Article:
Chicks Getting Hitched: Wedding dress shopping while gay


Before I embarked on my own search for the world’s most perfect, completely unique, but somehow affordable, wedding gown, I imagined dress shopping would be fun – kind of like a spa day with sisters and friends, where you relax and sip champagne and indulge your feminine side. In case you, darling readers, are laboring under similar delusions, I feel it is my duty to set you straight.

A visit to a bridal shop typically begins with an intense interrogation by some lady on the phone who is inevitably irritated or distracted (or both). It’s shocking how many questions you have to answer just to get an appointment, considering you are purchasing a piece of clothing – not applying for a job with the CIA.

Once you get past the initial scrutiny and the bridal shop grants you the privilege of trying on their precious gowns, then the fun begins, right? Wrong. That’s when you get to stand under fluorescent lights in front of a three-way mirror, dressed in your underwear and strapless bra, and be manhandled by a “bridal consultant” trying to zip you into 40-pound wedding gowns.

Along the way, you may encounter some other delights like having your perfectly reasonable dress budget not-so-subtly judged by the people trying to sell you a gown. Or, if you’re as lucky as me, the other person modeling dresses during your appointment will be a size 0 child bride. True story – and actually a really sad one. The poor thing clearly had no interest in dresses or weddings. She was frowning and texting the entire time. But, she fit into all the deeply-discounted designer sample dresses that I could never wear, so that was reason enough for me to resent her.

So far, I’ve visited five bridal salons. Number of dresses I’ve been stuffed and clamped into: 23. Number of times I’ve been offended by a salesperson: 6. Glasses of champagne sipped at bridal salons: 0. Stiff cocktails consumed after each afternoon of dress shopping: 3-6.

There are many, many indignities to be suffered by any woman in need of a wedding dress. But if you’re a lesbian bride shopping for a “traditional” gown, then there is a special layer of awkwardness reserved for you: everyone will think you are straight.

If you’re the kind of gay gal who people assume is straight in neutral settings like the grocery store or the library, then you don’t have a fighting chance in a bridal shop. These places are like temples erected to celebrate heterosexuality, and we lesbian brides are interlopers.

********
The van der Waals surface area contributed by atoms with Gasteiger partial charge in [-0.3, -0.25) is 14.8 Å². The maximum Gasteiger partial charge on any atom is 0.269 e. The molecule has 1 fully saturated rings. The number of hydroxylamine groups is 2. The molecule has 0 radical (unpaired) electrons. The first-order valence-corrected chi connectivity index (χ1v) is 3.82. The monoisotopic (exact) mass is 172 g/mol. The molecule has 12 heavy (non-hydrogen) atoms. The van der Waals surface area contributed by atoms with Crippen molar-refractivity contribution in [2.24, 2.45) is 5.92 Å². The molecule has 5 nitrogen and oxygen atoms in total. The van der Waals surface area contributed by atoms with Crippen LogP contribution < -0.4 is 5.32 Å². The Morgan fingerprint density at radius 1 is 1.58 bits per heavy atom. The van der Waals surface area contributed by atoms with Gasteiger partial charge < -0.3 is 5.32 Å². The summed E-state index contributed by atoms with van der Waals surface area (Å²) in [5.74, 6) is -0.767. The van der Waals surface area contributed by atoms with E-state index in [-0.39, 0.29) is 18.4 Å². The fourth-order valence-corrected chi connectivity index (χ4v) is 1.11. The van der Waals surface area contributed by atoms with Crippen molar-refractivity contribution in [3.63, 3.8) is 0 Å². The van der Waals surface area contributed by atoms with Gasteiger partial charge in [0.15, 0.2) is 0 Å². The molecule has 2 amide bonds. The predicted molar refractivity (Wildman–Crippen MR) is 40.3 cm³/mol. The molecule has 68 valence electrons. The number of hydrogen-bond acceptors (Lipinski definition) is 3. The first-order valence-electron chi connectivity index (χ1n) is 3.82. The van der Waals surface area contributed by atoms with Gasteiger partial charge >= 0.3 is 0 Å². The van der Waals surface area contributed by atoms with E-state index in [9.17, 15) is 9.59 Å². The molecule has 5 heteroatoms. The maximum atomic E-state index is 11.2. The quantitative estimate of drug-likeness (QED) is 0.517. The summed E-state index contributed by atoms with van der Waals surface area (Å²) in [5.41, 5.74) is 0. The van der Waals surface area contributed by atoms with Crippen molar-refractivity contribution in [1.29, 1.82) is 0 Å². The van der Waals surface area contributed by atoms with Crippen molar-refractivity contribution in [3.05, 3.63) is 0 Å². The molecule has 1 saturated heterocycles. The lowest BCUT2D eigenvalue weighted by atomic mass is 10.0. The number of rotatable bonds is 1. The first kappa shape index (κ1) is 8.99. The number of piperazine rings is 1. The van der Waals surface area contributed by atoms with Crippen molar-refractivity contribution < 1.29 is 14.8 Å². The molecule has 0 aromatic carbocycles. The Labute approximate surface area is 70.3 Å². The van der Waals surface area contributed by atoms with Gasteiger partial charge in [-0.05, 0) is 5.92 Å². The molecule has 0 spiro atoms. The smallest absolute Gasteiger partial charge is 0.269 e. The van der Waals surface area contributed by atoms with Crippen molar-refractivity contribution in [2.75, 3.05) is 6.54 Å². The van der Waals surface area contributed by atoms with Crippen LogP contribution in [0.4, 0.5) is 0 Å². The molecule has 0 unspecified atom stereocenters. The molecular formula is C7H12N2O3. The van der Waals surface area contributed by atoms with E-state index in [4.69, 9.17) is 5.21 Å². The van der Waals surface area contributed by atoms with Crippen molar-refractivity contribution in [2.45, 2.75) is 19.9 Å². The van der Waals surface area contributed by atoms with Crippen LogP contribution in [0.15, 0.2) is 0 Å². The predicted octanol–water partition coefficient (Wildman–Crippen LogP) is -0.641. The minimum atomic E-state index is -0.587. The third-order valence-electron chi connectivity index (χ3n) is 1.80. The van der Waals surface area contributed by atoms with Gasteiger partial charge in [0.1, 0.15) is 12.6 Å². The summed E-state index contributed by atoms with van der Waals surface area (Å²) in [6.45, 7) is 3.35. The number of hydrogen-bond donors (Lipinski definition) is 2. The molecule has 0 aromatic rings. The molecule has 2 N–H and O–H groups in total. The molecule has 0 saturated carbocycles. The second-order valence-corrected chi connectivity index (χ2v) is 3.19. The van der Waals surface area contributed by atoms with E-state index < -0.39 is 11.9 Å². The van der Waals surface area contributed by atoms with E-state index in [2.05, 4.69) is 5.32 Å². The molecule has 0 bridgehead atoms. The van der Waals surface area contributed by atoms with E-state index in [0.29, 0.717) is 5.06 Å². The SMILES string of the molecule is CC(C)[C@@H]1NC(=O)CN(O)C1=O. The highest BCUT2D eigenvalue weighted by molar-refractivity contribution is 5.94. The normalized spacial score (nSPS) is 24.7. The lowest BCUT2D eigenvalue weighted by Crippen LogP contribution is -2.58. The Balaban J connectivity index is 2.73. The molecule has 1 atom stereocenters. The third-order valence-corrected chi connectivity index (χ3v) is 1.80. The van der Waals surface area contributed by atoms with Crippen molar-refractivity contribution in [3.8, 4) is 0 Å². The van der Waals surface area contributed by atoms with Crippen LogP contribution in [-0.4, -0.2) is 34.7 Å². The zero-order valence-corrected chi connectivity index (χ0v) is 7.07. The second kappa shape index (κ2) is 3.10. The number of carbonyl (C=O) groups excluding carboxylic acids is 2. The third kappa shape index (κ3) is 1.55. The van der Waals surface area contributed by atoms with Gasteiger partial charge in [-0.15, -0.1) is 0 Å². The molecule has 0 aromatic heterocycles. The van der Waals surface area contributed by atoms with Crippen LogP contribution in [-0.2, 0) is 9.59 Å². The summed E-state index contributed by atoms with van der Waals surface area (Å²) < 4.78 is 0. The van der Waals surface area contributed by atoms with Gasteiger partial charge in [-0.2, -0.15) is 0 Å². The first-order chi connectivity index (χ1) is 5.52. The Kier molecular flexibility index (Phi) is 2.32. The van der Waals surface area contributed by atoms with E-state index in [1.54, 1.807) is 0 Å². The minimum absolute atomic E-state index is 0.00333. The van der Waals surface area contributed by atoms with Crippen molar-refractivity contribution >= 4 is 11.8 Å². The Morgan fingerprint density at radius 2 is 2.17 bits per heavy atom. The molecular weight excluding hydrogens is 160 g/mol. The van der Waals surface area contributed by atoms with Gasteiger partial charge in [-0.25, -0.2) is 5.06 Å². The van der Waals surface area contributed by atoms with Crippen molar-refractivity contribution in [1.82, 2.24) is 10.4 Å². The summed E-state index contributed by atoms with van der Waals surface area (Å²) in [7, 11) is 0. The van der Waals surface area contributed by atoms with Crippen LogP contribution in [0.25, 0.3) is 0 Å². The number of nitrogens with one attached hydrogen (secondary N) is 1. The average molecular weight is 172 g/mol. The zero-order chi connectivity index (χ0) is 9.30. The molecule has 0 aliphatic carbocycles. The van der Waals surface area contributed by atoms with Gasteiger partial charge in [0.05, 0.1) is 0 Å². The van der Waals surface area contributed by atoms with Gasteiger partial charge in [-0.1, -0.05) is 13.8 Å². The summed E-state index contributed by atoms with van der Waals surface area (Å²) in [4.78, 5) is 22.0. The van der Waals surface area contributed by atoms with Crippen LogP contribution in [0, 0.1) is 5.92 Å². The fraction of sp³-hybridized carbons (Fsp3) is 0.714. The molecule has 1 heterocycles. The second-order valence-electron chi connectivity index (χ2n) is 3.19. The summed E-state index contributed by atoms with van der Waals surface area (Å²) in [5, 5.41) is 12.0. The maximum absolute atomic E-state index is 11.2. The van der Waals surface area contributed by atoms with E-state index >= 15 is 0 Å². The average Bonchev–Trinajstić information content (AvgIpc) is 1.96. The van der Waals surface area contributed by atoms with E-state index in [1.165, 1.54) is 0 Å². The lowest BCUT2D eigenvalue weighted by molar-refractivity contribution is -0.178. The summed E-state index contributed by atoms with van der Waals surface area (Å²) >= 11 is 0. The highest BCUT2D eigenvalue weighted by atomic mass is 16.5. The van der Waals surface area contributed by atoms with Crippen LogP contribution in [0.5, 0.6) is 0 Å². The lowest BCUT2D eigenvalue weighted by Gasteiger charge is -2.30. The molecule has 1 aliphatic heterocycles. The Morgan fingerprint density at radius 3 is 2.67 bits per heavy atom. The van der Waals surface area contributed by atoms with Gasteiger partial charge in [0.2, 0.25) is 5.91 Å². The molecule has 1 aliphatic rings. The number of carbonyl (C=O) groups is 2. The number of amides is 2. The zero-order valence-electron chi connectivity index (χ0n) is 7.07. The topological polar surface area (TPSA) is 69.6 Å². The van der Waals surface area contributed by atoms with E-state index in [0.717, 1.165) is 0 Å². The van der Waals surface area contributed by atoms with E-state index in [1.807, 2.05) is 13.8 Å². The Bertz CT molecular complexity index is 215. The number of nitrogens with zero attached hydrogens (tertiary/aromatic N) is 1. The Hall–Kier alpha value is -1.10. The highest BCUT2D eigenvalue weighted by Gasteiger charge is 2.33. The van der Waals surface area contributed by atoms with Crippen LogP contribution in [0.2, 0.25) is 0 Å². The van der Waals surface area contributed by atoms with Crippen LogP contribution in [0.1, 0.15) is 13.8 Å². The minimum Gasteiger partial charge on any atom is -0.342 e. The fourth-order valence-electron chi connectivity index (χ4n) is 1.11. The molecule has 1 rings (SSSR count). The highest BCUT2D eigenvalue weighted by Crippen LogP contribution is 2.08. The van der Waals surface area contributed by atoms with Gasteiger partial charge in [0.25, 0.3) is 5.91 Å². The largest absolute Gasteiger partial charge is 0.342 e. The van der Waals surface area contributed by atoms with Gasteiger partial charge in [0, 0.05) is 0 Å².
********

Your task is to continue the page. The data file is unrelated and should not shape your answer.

In fairness, I haven’t experienced any outright discrimination at any of the dress shops I’ve visited. In fact, one of my bridal consultants was a spirited and fashionable trans woman who had a great eye for dresses that would fit me like a glove, and who was delighted to have the rare occasion to work with someone from the LGBT community. Everyone else has responded with various levels of enthusiasm (either genuine or feigned) when I revealed to them that this wedding gown would be marching down the aisle at a same-sex wedding.

Even if you’re pretty confident the staff at your dress shop isn’t blatantly homophobic, the moment when the salesperson or seamstress asks about your groom can be awkward and anxiety inducing. And trust me, that moment will always come. You can’t blame them – 99% of the women they work with are, in fact, marrying men, and a wedding is typically the topic of conversation when you are standing in a big white dress.

What I’ve learned over the past few months of searching for a wedding gown is that being in various states of undress in front of strangers is sufficiently awkward without the white elephant of my homosexuality in the dressing room. Depending on your situation, there are a few different ways to get it out in the open so that you can enjoy your dress shopping experience (as much as this type of experience can be “enjoyed” – see above, re: indignities suffered when shopping for wedding dresses).

One easy way to make it blatantly obvious that there is no groom in the equation is to go dress shopping with your fiancée. You can subtly let them know you’re a couple by saying something like, “We are getting married in April and we’re looking for two gowns that will complement one another at our outdoor ceremony.”